During their ICU course, 6 (25%) patients in the chemotherapy group, 13 (54.2%) in the EGFR-TKI group, and 12 (50%) in the BSC group (p = 0.088) died. The median ICU survival times were 48, 28, and 11 days for patients in the chemotherapy, EGFR-TKI, and BSC groups, respectively (p = 0.011) (Figure 1). The in-hospital mortality rate was 58.3% (14/24) for the chemotherapy group, 70.8% (17/24) for the targeted therapy group, and 62.5% (15/24) for the BSC group (p = 0.656). The median in-hospital survival times were 48, 39, and 19 days for patients in the chemotherapy, EGFR-TKI, and BSC groups, respectively (p = 0.034) (Figure 2). There were no significant differences in ICU survival (28 days vs. 48 days, p = 0.374) or in-hospital survival (39 days vs. 48 days, p = 0.269) between the EGFR-TKI and chemotherapy groups.

 Figure 1 

Outcomes of treatment-naïve lung cancer patients receiving different treatment strategies in the intensive care unit. Kaplan-Meier curves of intensive care unit (ICU) survival of treatment-naïve lung cancer patients (n = 72) admitted to the ICU, receiving different treatment strategies. The patients treated with chemotherapy (thick line), or epidermal growth factor receptor (EGFR) and tyrosine kinase inhibitor (TKI) (thick dotted line) in the ICU demonstrate longer ICU survival than patients receiving best supportive care (thin line) (p = 0.011). There was no significant difference in ICU survival (28 days vs. 48 days, p = 0.374) between the EGFR-TKI and chemotherapy groups. The p-value was calculated using the log-rank test. MST, median survival time.

J Cancer Image (Click on the image to enlarge.)
 Figure 2 

Hospital survival of treatment-naïve lung cancer patients receiving different treatment strategies in the intensive care unit. Kaplan-Meier curves of in-hospital survival of treatment-naïve lung cancer patients (n = 72) admitted to the intensive care unit (ICU), undergoing different treatment strategies. Patients receiving chemotherapy (thick line), or epidermal growth factor receptor (EGFR) and tyrosine kinase inhibitor (TKI) (thick dotted line) therapy in the ICU had significantly longer in-hospital survival than patients receiving best supportive care (thin line) (p = 0.034). However, there was no significant difference in the in-hospital survival (28 days vs. 48 days, p = 0.374) between the EGFR-TKI and chemotherapy groups. The p-value was calculated using the log-rank test. MST, median survival time.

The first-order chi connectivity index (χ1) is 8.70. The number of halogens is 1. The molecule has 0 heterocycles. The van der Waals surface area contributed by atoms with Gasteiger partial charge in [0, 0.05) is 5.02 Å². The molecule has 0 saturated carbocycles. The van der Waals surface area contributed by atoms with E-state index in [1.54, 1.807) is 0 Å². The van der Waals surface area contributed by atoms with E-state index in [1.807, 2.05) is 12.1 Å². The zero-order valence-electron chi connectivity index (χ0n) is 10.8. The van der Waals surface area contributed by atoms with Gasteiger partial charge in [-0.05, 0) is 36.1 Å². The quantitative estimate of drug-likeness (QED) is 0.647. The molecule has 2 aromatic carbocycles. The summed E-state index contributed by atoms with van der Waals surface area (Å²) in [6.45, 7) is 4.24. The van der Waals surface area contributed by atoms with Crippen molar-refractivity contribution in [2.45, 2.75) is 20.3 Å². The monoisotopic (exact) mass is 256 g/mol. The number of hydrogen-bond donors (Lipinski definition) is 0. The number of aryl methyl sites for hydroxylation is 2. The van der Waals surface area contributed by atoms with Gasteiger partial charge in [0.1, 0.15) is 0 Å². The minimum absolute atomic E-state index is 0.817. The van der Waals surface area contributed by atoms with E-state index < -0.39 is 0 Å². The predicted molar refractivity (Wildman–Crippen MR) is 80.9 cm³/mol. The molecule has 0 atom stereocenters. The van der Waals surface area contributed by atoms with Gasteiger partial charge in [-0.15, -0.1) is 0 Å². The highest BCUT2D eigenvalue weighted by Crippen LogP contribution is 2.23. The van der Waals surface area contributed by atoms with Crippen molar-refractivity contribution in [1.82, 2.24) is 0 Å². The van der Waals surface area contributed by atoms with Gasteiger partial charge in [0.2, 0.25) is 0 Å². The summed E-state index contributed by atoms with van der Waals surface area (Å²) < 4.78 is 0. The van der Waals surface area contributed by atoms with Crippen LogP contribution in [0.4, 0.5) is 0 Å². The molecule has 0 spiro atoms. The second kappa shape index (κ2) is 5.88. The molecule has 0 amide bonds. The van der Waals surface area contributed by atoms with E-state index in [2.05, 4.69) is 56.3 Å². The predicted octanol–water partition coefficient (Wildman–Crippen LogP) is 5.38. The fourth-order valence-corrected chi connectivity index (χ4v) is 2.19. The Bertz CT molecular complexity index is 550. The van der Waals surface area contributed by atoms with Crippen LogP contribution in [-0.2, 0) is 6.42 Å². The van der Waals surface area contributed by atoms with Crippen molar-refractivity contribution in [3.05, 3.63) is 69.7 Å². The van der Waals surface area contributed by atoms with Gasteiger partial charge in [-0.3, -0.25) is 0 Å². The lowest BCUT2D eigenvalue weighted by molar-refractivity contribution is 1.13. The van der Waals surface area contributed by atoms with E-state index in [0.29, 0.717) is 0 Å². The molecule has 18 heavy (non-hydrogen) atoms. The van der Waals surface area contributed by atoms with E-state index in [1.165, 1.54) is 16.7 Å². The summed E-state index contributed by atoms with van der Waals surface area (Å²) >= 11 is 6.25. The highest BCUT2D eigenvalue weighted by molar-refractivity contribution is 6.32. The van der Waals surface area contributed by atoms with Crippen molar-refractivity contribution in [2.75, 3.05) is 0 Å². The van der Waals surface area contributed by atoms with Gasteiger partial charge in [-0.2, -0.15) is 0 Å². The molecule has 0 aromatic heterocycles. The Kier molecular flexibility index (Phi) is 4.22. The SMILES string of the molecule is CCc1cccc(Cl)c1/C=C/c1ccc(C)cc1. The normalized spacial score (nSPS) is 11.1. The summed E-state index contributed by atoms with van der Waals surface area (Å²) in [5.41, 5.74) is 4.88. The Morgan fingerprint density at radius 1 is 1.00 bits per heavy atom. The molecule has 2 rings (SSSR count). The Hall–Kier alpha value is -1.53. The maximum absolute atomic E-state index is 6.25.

J Cancer Image (Click on the image to enlarge.)

After adjusting for clinical factors and patient management (sex, smoking status, histologic type, metastasis sites, mechanical ventilator use, systemic anticancer therapy, and DNR orders), the multi-variant analysis for ICU survival showed that patients receiving chemotherapy (HR, 0.202; p = 0.012) and mechanical ventilation (HR, 0.270; p = 0.022) were significantly associated with longer ICU survivals (Table 3). The multi-variant analysis for hospital survival showed that patients receiving chemotherapy (HR, 0.443; p = 0.083) appeared to have relatively longer hospital survival than BSC group. However, DNR orders (HR, 4.516; p = 0.001) were significantly associated with shorter hospital survival times.

Table 4 shows the treatment side effects and regimens. Patients who received chemotherapy, especially platinum-based regimens, had higher risks of grade 3 or 4 neutropenia (10/24, 41.6%) and thrombocytopenia (5/24, 20.8%) than did patients in the EGFR-TKI group. Nevertheless, three patients (3/24, 12.5%) in the EGFR-TKI group had suspicious gefitinib-related interstitial pneumonitis.

Discussion

This is the first study to specifically focus on the outcomes of different anticancer strategies of treatment-naïve lung cancer (including SCLC and NSCLC) patients admitted to the ICU. Therapy involving either chemotherapy or EGFR-TKIs might provide better ICU and in-hospital survival times than BSC for these patients. Moreover, among patients requiring mechanical ventilation, those who received chemotherapy in the ICU seemed to have higher weaning rates than did those receiving EGFR-TKIs and BSC. However, patients receiving chemotherapy and targeted therapy in the ICU also have higher risks of treatment-related side effects, but not mortality, than those receiving BSC.